When the singing stopped, my eyes were wet, and a lump settled into my throat. These women seemed happy and lively, not somber and sad like I had expected.
Some of the women smiled and made eye contact with us. Others were more timid, but they still agreed to be there, which seemed to me a gesture of love toward us. How did they have all this love to give after what they had been through? It was hard for me to imagine that they had been through rape, torture, or abuse when they seemed so put together.
We all sat in a circle, and we, the visitors, were asked to say something about ourselves. But when it was my turn, I had no words.
I just stood up and said to the women, “I have to hug you because you could be my daughters.”
Seeing these Nigerian women who had been through so much pain, I felt like I could be looking at my family. In my hug, I hoped I could give them a touch of the love they would get from a mother or auntie or loved one.
My thoughts raced. Through my church, God had brought me to Italy, a country I never thought I would see. And these Nigerian women were telling us stories that Nigerians back home would be ashamed to admit had happened to their people. What could I do with what God was showing me? I vowed I would not forget. I would keep exploring what I could do to help.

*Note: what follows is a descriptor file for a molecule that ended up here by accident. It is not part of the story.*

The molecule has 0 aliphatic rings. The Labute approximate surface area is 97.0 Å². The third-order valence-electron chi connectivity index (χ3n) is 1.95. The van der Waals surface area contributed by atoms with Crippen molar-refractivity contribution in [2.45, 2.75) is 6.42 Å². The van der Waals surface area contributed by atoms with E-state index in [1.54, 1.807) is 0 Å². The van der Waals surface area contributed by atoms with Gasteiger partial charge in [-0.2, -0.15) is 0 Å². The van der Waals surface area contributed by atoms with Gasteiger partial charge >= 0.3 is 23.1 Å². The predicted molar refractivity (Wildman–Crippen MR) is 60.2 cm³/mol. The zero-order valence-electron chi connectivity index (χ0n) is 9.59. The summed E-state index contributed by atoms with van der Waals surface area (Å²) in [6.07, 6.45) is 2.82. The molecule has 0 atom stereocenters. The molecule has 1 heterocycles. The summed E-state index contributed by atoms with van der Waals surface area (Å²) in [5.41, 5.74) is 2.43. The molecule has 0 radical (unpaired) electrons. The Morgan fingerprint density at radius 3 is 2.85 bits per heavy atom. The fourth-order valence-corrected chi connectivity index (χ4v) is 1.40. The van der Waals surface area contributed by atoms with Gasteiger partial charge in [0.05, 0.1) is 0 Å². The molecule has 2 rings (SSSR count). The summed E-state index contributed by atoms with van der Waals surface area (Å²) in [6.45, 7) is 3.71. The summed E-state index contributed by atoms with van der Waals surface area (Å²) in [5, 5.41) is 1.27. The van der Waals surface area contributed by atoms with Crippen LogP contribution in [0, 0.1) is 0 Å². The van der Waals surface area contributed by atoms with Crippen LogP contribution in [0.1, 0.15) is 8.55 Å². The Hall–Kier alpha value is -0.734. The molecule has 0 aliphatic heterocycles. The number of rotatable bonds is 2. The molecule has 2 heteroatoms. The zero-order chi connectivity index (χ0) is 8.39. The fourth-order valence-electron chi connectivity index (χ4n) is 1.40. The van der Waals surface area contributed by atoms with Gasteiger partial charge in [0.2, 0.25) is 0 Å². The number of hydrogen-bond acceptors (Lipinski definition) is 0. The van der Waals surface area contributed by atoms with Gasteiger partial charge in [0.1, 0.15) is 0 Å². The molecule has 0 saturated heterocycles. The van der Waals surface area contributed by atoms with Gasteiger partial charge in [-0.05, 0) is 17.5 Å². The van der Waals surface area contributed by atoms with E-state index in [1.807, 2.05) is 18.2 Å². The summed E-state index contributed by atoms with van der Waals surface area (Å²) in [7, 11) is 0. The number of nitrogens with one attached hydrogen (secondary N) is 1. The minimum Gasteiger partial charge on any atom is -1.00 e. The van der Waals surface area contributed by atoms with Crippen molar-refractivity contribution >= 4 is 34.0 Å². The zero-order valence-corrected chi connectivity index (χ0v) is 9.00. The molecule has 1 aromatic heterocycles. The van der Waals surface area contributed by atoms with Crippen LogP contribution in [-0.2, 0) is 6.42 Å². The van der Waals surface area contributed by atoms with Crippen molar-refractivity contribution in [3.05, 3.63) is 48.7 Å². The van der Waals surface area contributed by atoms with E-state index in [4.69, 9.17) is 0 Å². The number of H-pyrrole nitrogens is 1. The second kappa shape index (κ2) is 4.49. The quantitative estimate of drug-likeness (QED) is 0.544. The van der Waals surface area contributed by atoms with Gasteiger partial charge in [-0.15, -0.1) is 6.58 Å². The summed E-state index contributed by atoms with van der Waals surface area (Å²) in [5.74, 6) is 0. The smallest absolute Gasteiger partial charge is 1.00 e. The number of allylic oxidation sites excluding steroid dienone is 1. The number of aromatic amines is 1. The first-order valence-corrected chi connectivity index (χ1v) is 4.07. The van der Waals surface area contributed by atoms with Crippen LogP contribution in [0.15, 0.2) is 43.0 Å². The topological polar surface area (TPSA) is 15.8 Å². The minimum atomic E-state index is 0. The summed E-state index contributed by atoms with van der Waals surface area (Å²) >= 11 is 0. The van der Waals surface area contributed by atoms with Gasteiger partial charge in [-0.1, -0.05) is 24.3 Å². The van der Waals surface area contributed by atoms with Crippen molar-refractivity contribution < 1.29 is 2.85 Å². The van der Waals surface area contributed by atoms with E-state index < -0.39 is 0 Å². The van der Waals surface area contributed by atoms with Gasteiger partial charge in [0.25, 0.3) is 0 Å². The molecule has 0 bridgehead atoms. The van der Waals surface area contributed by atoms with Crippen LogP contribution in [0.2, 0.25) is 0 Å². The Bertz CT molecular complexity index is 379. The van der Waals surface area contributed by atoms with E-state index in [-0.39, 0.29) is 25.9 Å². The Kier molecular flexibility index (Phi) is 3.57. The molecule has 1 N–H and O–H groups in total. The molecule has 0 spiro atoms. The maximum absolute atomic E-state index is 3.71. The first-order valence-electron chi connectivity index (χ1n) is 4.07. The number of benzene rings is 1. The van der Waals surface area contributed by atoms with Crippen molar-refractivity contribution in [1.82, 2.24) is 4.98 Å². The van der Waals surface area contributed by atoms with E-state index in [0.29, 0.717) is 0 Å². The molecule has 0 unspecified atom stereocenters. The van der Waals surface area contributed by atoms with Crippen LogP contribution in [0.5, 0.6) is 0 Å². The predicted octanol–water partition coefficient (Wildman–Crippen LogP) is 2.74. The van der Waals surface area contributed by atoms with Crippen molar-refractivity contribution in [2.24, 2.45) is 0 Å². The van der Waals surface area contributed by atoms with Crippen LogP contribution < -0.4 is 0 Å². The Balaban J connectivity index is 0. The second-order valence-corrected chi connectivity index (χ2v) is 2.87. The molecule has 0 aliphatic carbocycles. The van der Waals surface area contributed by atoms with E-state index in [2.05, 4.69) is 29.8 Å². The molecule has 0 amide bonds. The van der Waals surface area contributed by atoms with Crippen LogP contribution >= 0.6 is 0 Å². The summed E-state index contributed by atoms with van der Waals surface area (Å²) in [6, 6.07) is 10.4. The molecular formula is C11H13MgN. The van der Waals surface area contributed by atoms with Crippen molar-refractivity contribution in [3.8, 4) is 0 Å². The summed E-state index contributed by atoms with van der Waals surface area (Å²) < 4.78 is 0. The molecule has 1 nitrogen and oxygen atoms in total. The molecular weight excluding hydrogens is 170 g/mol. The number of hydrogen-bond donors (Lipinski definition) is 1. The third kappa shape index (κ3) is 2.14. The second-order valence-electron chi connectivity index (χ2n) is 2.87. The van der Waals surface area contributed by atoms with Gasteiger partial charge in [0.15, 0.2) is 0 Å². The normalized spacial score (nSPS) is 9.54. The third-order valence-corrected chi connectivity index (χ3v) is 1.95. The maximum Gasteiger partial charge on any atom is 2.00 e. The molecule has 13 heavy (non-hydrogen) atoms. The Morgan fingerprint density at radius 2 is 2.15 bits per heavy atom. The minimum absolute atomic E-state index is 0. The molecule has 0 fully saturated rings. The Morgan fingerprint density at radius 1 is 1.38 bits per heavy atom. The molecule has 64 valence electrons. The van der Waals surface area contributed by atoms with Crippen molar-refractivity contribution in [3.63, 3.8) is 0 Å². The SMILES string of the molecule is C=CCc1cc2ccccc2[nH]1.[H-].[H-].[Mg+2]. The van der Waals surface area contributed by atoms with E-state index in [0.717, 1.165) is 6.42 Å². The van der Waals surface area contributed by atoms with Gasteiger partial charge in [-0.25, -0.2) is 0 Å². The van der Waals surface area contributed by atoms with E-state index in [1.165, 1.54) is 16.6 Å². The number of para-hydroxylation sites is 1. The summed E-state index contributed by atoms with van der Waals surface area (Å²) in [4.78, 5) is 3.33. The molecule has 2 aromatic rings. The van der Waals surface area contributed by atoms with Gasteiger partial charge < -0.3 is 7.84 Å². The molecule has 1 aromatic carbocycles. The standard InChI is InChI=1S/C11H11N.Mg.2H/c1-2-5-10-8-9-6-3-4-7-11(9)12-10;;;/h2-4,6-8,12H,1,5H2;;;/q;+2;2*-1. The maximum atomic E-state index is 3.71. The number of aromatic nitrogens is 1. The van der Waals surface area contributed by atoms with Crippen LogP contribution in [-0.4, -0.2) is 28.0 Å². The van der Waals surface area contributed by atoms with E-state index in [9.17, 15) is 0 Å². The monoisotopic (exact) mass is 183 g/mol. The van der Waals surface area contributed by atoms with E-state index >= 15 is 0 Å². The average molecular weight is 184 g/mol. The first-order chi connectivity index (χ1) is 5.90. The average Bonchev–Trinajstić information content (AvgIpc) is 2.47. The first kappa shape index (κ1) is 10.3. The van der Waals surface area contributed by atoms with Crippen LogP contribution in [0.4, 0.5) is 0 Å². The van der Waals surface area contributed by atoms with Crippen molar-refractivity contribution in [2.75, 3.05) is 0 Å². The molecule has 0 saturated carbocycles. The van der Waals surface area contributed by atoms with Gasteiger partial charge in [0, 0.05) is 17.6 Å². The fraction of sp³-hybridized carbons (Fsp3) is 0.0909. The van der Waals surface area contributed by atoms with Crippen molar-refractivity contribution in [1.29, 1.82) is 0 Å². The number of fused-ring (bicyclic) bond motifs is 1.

All but one of the women accepted my hug that day. And I was overwhelmed with emotion. Before, these women and their experiences felt far away. Now they were real people I could see and touch. I left the circle and collapsed against a wall, heaving and sobbing. Lesley, our group leader, had to help me calm down so that I could rejoin the group.
Before the trip, I didn’t know where else to serve in my church. But I returned to New York with an answer. Now I am working to determine how the church can play a role in preventing human trafficking. I have already attended the National Thistle Farms Conference and am exploring the work of International Justice Mission on human trafficking.
I am fortunate that my church is supportive of this mission work. I am part of a group of people at Marble Collegiate who are working to address human trafficking in our community. When I feel tired from my schedule, I remind myself of the promise I made to God in Italy. I will not forget the survivors. God gave me the opportunity to meet them, to hug them, and to hear their stories. And “to whom much has been given, much will be required” (Luke 12:48).
Support the work of RCA missionaries JJ and Tim TenClay at www.rca.org/tenclay. Jennifer Lucking is another missionary who works with victims and survivors of sex trafficking. Support her work in Canada at www.rca.org/lucking.
Do you want to witness God’s power in another part of the world? Consider going on a women’s global mission experience. Contact Liz Testa, coordinator for Women’s Transformation and Leadership, to learn about future trips (email@example.com or 616-541-0897).
Patricia Johnson is a member of Marble Collegiate Church (RCA) in New York City, New York.